I was in my 6th year of dispatching for the highway patrol in 2006 and had been contemplating why I should continue with the job. I didn’t feel as though I was making a difference. One night, I was asked to work an overtime shift to cover a sick call which added another 6 hours to my shift. It was only one other person and myself on a graveyard shift.
I took a call from another Dispatch Center advising of an elderly male who was traveling from Washington State to Arizona. He was last seen in Fresno in a mall parking lot. He had been contacted by a security guard and he seemed a little disoriented, but well enough for travel. The family called the highway patrol because they had not been able to make contact with him for several hours and he was diagnosed with Dementia. He was not supposed to be traveling alone.
I received the information with his vehicle description and a cell phone number, and while my partner was putting out the information to all the units, I was attempting to make contact with the man. He actually answered on the first try, and I began asking him questions like, “Do you know where you are? What do you see around you?” and, “Are you injured at all?” He initially told me he was in front of an antique store and he could not find his wife. He was sure she went inside and she had not come back out. He was very upset. He then said he was across from what he thought was a Target store, so we sent units to search near all the Target stores in town.
We passed along the information to other agencies as well. For the next six hours, I talked with the man. Each time, he changed his story. I gathered more information from him and I passed it to our other dispatch centers for broadcast as well. They were able to ping his cell phone and he appeared to be on a roadway in the desert somewhere, but they could not locate him that night. I had to go home with a heavy heart not knowing his location. I didn’t sleep well and had to be back to work early the next morning.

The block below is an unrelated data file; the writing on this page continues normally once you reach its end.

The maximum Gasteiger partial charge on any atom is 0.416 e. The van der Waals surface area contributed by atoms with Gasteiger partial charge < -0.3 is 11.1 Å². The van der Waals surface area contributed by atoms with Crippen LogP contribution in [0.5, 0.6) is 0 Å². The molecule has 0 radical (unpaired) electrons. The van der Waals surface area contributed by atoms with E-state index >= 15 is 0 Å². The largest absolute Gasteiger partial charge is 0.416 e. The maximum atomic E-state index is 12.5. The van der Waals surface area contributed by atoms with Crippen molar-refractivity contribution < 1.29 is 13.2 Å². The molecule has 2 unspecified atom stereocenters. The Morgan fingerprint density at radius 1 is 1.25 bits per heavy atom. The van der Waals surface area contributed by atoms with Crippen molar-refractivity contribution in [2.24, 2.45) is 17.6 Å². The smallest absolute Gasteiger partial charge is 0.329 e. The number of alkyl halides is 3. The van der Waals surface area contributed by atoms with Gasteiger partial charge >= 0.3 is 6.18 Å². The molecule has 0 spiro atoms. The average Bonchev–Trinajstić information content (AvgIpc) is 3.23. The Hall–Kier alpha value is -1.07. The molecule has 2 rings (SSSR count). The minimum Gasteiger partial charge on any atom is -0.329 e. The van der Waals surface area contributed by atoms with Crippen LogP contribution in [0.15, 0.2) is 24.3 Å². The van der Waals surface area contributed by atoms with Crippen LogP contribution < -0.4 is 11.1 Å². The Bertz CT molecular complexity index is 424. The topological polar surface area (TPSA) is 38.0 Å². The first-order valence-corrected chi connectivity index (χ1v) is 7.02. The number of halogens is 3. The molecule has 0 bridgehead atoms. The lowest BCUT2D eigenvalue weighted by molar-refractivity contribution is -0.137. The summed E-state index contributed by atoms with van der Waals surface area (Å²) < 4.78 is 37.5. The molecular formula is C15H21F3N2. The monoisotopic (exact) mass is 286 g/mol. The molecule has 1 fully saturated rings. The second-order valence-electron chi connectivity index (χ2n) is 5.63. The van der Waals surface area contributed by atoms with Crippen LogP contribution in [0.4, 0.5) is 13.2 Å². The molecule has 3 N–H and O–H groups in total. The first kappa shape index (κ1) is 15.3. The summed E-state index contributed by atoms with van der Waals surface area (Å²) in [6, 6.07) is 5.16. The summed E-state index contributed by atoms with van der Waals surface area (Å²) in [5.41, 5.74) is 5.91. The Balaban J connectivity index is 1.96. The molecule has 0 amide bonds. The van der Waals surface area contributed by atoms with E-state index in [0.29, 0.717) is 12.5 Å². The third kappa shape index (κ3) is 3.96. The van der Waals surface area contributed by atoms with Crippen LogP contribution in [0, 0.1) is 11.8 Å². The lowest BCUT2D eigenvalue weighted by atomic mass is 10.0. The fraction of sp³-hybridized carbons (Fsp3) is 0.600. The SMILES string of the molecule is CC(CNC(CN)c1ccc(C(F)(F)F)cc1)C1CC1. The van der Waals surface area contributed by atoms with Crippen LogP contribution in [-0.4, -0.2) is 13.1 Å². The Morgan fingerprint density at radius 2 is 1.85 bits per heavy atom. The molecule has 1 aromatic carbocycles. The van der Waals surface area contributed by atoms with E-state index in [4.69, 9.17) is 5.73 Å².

A deputy in that county located his car early the next morning, but it was vacant. He kept searching and finally located the man approximately one mile from his car, in a ravine covered in scorpions and unconscious. He was airlifted to the hospital, severely dehydrated and barely able to speak. When I saw he had been rescued, I was relieved to the point of tears. I had established such a connection with him that he told his wife that I was his angel that saved him. She advised he remembered my name because it was the same as their daughter’s name. His daughter called dispatch and spoke to me as did his wife, and she just kept thanking me for being there for him and that I was an angel.
It was then that I realized why people spend half their life in this job and I continued for another eight years before retiring. His daughter kept in touch with me for the next four years. Although her dad was in a rest home and barely spoke, he knew my voice when his daughter called me and asked me to speak to him. He cried and called me “Angel”.
This one incident really changed me and changed how I did my job from then on. I may have helped save him, but he saved me as well and made me a better person and dispatcher. -PG